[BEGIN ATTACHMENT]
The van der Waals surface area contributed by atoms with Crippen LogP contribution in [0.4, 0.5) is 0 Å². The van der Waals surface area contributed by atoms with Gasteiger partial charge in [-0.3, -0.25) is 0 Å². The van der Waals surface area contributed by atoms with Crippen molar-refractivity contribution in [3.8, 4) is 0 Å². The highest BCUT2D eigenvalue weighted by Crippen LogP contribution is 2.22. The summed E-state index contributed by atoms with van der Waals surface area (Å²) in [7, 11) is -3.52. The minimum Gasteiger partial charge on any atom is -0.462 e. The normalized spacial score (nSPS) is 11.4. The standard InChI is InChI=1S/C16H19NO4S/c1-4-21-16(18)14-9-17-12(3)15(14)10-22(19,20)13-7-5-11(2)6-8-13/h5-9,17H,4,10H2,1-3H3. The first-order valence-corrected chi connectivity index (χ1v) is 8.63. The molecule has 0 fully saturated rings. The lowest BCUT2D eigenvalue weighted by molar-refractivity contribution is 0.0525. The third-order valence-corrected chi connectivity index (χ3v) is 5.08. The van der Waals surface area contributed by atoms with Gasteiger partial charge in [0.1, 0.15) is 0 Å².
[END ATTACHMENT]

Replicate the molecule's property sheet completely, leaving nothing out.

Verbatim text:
The van der Waals surface area contributed by atoms with Crippen LogP contribution in [0.4, 0.5) is 0 Å². The van der Waals surface area contributed by atoms with Gasteiger partial charge in [-0.3, -0.25) is 0 Å². The van der Waals surface area contributed by atoms with Crippen molar-refractivity contribution in [3.8, 4) is 0 Å². The highest BCUT2D eigenvalue weighted by Crippen LogP contribution is 2.22. The summed E-state index contributed by atoms with van der Waals surface area (Å²) in [7, 11) is -3.52. The minimum Gasteiger partial charge on any atom is -0.462 e. The normalized spacial score (nSPS) is 11.4. The standard InChI is InChI=1S/C16H19NO4S/c1-4-21-16(18)14-9-17-12(3)15(14)10-22(19,20)13-7-5-11(2)6-8-13/h5-9,17H,4,10H2,1-3H3. The first-order valence-corrected chi connectivity index (χ1v) is 8.63. The molecule has 0 fully saturated rings. The lowest BCUT2D eigenvalue weighted by molar-refractivity contribution is 0.0525. The third-order valence-corrected chi connectivity index (χ3v) is 5.08. The van der Waals surface area contributed by atoms with Gasteiger partial charge in [0.1, 0.15) is 0 Å².